United States Economic Forecast: Update has been saved
Some economic data is more upbeat than expected, but with pandemic aid stalled, we see more reasons for pessimism than optimism for the months to come.
Since our last forecast was published in mid-September,1 we’ve become more pessimistic—and, at the same time, more optimistic. Unfortunately, the reasons for pessimism are likely to outweigh the positive signs we’ve seen in the early fall. The economy still faces significant challenges—some lingering, some new—even if the full picture is not yet clear.
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First, for the optimism: September economic data indicated a still-growing economy—growing at a slower pace than in July and August, granted, but seeing the economy adding jobs is better than seeing it subtract jobs. Employers continue to add jobs, although September’s 661,000 was less than the number added in August, which was less than the number added in July. Manufacturing industrial production shows a similar pattern: September’s 1% growth was less than in August, which was less than in July.2
Why optimistic? Well, even slowing growth is a better result than we had any right to expect. Personal income fell 2.7% in August, which we expected, reflecting the end of the US$600 weekly unemployment insurance supplement. But personal consumption spending grew in August, likely reflecting the willingness of still-employed people to spend down some of their savings, especially since months of being unable to travel or dine out swelled many savings accounts. The employment and manufacturing data suggest that economic growth continued into September. Eventually, we are likely to see the impact of the decline in personal income, though it’s not yet evident in the data as of mid-October.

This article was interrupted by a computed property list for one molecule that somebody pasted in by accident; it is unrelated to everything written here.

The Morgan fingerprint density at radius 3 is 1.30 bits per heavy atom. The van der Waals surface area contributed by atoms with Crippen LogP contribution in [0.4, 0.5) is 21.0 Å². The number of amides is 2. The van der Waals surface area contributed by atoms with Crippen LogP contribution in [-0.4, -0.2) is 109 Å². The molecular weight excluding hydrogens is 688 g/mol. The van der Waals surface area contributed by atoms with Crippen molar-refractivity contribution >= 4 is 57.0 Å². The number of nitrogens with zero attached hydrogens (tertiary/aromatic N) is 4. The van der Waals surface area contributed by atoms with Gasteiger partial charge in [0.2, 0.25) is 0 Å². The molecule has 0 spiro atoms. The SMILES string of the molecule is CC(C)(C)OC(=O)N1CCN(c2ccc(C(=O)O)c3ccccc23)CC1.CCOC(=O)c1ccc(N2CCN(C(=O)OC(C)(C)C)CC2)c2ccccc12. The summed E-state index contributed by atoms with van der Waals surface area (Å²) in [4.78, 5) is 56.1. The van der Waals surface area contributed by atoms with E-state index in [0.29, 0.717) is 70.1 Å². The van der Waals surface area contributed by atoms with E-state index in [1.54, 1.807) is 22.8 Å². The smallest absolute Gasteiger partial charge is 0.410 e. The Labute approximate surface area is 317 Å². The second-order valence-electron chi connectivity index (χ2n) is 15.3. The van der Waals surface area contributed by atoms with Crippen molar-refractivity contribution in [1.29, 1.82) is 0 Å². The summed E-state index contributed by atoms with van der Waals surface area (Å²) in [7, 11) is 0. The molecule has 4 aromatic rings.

And we haven’t seen the big hit to state and local government employment that we expected. State and local employment did decline in September, but that seems to have reflected layoffs in educational services—for instance, virtual schools don’t require as many support personnel, such as bus drivers. Employment in state and local government outside education has been growing. This can’t continue, since state governments have a large budget hole to fill and federal aid has been slow to arrive.3 We continue to expect this shoe to drop sometime soon. But so far, while a few governors have made threatening noises, state and local employment seems relatively unscathed.
Second, for the additional pessimism: In September, we offered a scenario in which Congress passed, and the president signed, an effective relief bill to offset both the withdrawal of the unemployment insurance supplement and the hit to state and local governments. Following the progress of negotiations on a possible bill has been like riding a roller coaster. Quick relief could still come before the election, but chances are shrinking to just about zero. The level of distrust around the issue, coupled with many Republican senators’ evident reluctance to further increase the deficit,4 appears to have stalled the possibility completely.5 Given the political dynamics, the odds of any relief bill passing before January 2021 are slim. That makes our optimistic scenario increasingly unlikely.
As we noted in the Q3 US Economic Forecast, GDP growth for Q3 is likely to be very strong—perhaps even stronger than we expected. And Q4 growth may be a bit better—that is, not as bad—as we expected. But the basic picture remains the same. Growth is likely to stall or even decline in Q4. And we aren’t likely to see growth accelerate much before a proven vaccine is widely deployed, which won’t happen right away even in a best-case testing scenario. We continue to optimistically expect the economy to begin to respond to treatment in mid-2021. But there’s room for pessimism in that forecast.